The government was also to release the results of an independent "stress test" audit of the Spanish banking sector, which Finance Minister Luis de Guindos said would likely show the sector faces at least a $77 billion shortfall.
The third day of protests, which had no immediate reports of violence, were in contrast to Tuesday's clashes between police and demonstrators in front of the Parliament building.
They came a day after Spain's central bank said Wednesday the recession-bound economy continued to contract at a "significant rate" in the third quarter, with all major indicators deteriorating.
This follows a second-quarter gross domestic product contraction of 1.3 percent.
Greece was also shut down by a general strike Wednesday, with 50,000 people marching on the Parliament. Prime Minister Antonis Samaras is facing intensifying international-lender demands for stronger austerity measures and rage among a population hit with 24 percent unemployment.
Spain's 10-year borrowing costs rose above the danger line of 6 percent, and Rajoy told The Wall Street Journal if rates remained "too high for too long" Spain "would ask for this bailout."
But he said, "At the moment, I cannot tell you" if Spain planned to seek international assistance.
He also told a meeting in New York of the Americas Society and Council of the Americas, dedicated to fostering Hispanic world relations, that despite the Madrid protests, Spain's "silent majority" assumes sacrifices without complaining.
The latest Metroscopia poll shows 84 percent of Spaniards, and 59 percent of voters of his Peoples Party, said they lost confidence in his leadership.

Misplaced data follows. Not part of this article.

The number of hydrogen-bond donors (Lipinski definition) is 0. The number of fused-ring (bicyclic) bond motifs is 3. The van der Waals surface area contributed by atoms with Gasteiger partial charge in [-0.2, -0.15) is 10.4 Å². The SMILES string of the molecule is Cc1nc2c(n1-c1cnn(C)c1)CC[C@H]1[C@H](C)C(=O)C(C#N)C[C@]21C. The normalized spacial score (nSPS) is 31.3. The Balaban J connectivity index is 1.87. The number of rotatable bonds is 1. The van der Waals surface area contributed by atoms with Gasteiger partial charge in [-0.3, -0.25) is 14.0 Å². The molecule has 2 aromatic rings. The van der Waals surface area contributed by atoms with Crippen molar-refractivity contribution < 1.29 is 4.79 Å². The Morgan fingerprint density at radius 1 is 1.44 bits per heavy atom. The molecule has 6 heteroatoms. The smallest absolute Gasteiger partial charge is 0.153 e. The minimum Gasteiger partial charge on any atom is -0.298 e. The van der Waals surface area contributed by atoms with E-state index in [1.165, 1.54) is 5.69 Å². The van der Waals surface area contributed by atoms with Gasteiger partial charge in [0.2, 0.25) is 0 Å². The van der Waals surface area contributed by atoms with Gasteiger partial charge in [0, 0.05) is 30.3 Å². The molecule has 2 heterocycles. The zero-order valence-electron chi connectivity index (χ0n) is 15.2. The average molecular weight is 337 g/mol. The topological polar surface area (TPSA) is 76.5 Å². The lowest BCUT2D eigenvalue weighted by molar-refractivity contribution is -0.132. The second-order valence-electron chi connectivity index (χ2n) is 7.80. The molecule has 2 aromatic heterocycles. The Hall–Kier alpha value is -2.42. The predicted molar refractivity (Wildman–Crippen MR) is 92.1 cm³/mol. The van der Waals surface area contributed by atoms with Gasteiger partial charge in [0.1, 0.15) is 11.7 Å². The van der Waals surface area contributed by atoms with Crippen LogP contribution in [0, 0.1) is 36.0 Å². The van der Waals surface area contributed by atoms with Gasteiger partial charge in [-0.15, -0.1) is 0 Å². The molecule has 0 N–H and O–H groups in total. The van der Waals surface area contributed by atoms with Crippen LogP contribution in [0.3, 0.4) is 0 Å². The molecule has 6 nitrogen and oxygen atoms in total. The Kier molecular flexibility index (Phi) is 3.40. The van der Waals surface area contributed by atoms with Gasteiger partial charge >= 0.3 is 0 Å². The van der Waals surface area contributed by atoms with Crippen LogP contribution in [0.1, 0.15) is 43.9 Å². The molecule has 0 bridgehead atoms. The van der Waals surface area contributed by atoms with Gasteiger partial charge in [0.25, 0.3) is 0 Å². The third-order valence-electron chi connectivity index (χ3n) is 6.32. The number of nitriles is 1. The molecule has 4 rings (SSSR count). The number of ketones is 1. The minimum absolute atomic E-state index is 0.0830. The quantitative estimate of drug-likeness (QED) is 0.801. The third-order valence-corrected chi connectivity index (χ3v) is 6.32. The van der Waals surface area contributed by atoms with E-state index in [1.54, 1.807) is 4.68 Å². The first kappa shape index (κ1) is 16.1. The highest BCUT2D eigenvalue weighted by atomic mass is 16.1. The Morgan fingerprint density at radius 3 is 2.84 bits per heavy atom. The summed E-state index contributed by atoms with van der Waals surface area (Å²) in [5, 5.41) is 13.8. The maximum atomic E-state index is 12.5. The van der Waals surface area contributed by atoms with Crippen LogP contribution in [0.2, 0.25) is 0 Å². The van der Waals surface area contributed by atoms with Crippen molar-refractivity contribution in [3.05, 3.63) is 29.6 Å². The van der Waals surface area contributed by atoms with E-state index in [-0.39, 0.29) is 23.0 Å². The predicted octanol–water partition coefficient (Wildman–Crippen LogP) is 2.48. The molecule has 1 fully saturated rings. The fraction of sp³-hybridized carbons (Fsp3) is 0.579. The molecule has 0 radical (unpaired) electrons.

The euro fell to a two-week low against the dollar.
Spain's financial pressures were compounded by a constitutional crisis brewing in the wealthy northeastern Catalonia region, which called snap elections Tuesday for Nov. 25. The elections are being called by the region's powerful leader a proxy referendum on independence.
Catalonia -- an autonomous community with the official status of a "nationality" -- is Spain's largest region by output but also its most indebted. It recently requested a $6.5 billion bailout from the central government.
Catalan leader Artur Mas i Gavarro said in Barcelona Catalonia understood a referendum must be approved by Madrid to be legally binding, but he said nothing could stop the Catalan people from making "sovereign decisions."
"Firstly there is the intention to do it in accordance with the law, and if that can't be done we will do it all the same," the Financial Times quoted Mas as saying.
Mas described recent events as the most dramatic in Catalan history.
Rajoy's 2013 budget plan, together with other changes aimed at improving the way Spain's economy functions, could shore up investor confidence in the eurozone's No. 4 economy, the Journal said.
Analysts told the newspaper investors would watch the budget for any indications Spain was laying the groundwork for a bailout request.